Heidel Long was indicted by the grand jury of Madison County for the offense of willful murder. KRS 435.010. The jury found Long guilty of manslaughter and fixed a sentence of six years' confinement in the state penitentiary.
He appeals from the judgment entered, urging the following grounds for reversal: (1) the court erred in failing to direct the jury to find defendant not guilty; (2) the verdict is against the weight of the evidence and is the result of passion and prejudice on the part of the jury; (3) the argument of the Commonwealth's attorney was improper and highly prejudicial to the substantial rights of defendant.
We shall consider grounds (1) and (2) together, as counsel for appellant have done in their brief. There is very little variance in the Commonwealth's proof and that of the defendant as to what transpired in this case. The killing took place on First Street in Richmond, Kentucky, at approximately 8:00 p. m. on July 19, 1953. On the particular night in question defendant, then living at Lexington but a former resident of Richmond, was walking down First Street in the latter city. From time to time he stopped to renew acquaintance with old friends. He had paused near Taylor's Poolroom to converse with Charlie Baker, when the deceased, Fred Masters, who was talking with some friends across the street, saw defendant and said in effect, "There goes Long. I've been wanting to see him for several days.' Masters then hurried across the street, approached defendant, seized his arm and spun him around. Masters immediately accused defendant of telling a God damn lie on him, and called defendant a son-of-a-bitch.
At this point the evidence becomes somewhat conflicting. Long and Charlie Baker, who testified in defendant's behalf, stated the deceased told Long, "I'm going to cut your God damn throat.' Be that as it may, it is undisputed that Masters seized Long by the shoulders and the two men began to scuffle. They moved toward the edge of the sidewalk near the street, whereupon Long pulled his right arm away, drew a pistol from his right pants' pocket and fired at Masters three times. One bullet entered the chest of the deceased just below the left nipple and passed through his body. He died shortly thereafter as a result of the wounds inflicted.
Defendant testified he pulled his gun only after Masters threatened to cut his throat and reached for his right pants' pocket. Only one other witness actually testified to this particular motion. On the other hand, one witness for the Commonwealth indicated that at the time Long fired the first shot, Masters had both hands on Long's shoulders. One witness testified that Long fired at least once after Masters had fallen to the ground. No one saw Masters draw a knife from his pocket. Bill Joe Mason, chief of police for the city of Richmond, stated a closed pocket knife had been discovered later in the right pocket of the deceased's trousers.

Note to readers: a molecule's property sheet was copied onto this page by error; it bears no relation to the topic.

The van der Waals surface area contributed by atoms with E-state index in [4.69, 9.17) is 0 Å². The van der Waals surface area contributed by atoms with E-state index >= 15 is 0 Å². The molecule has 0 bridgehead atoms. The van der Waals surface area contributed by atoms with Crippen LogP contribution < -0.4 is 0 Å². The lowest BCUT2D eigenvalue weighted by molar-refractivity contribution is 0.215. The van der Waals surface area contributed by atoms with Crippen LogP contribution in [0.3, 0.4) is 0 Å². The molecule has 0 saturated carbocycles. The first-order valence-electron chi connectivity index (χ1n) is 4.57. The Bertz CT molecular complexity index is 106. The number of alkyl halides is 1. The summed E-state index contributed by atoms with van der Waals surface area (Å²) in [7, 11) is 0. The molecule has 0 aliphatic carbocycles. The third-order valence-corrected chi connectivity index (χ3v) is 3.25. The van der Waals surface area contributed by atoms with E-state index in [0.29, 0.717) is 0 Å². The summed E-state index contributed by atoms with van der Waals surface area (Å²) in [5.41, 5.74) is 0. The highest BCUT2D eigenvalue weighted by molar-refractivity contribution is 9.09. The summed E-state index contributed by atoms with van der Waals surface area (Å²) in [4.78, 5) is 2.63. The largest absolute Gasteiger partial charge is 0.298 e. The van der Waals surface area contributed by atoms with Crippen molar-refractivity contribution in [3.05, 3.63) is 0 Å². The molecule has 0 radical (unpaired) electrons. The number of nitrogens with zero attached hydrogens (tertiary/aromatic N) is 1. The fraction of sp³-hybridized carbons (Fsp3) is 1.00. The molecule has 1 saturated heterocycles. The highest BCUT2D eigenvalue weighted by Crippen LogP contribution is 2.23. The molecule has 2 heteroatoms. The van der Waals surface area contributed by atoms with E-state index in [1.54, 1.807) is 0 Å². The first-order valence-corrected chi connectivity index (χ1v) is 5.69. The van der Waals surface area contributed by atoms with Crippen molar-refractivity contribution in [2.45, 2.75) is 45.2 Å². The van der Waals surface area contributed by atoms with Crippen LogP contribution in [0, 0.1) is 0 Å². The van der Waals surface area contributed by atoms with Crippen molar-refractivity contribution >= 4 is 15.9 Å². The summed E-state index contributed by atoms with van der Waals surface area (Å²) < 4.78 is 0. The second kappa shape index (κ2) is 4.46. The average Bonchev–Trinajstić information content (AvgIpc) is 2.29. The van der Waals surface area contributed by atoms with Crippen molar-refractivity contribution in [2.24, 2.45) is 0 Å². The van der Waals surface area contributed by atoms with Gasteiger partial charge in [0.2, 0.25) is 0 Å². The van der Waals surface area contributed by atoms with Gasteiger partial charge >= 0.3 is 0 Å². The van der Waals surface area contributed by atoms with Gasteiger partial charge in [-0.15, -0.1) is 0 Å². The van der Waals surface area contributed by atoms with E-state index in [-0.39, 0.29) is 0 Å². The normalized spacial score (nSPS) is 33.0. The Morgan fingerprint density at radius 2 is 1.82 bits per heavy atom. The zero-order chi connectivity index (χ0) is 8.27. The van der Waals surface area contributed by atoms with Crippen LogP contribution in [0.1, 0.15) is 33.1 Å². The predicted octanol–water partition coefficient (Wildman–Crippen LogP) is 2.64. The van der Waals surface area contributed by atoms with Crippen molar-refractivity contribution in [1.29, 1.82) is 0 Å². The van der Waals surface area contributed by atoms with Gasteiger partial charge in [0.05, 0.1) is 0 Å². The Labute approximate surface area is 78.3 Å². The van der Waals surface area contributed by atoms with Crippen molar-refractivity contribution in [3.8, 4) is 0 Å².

An examination of the evidence just recited can leave no doubt that the case was properly submitted to the jury. Nor does the penalty imposed upon the defendant, in our opinion, indicate passion and prejudice on the part of the jury. If the evidence of the Commonwealth's witnesses was accepted as true, and we must assume that it was, then the jury had justifiable grounds upon which to base a finding that defendant did not reasonably believe his life was in danger at the time he shot the deceased. Having reached such a possible conclusion, the jury sentenced defendant to only six years' imprisonment, when they could have imposed a far greater sentence. We conclude grounds (1) and (2) are untenable.
Defendant's final contention is equally without merit. He points to the following remark by the Commonwealth's attorney: "The only way and only time so far as this case is concerned one man has the right to take the life of another is when he himself is in the possible danger of losing his own life or suffering great bodily harm.' We find nothing prejudicial in this remark, and this is especially true when we examine the trial court's instructions and the entire closing statement of counsel for the Commonwealth. The trial judge fully and properly presented defendant's theory of self-defense to the jury. More than that, the Commonwealth's attorney, in other parts of his statement, referred to the issue of self-defense and made it abundantly clear that defendant was entitled to shoot deceased if he, defendant, reasonably believed that his life was in danger. The argument was clearly within the evidence.
For the reasons hereinbefore stated, the judgment is affirmed.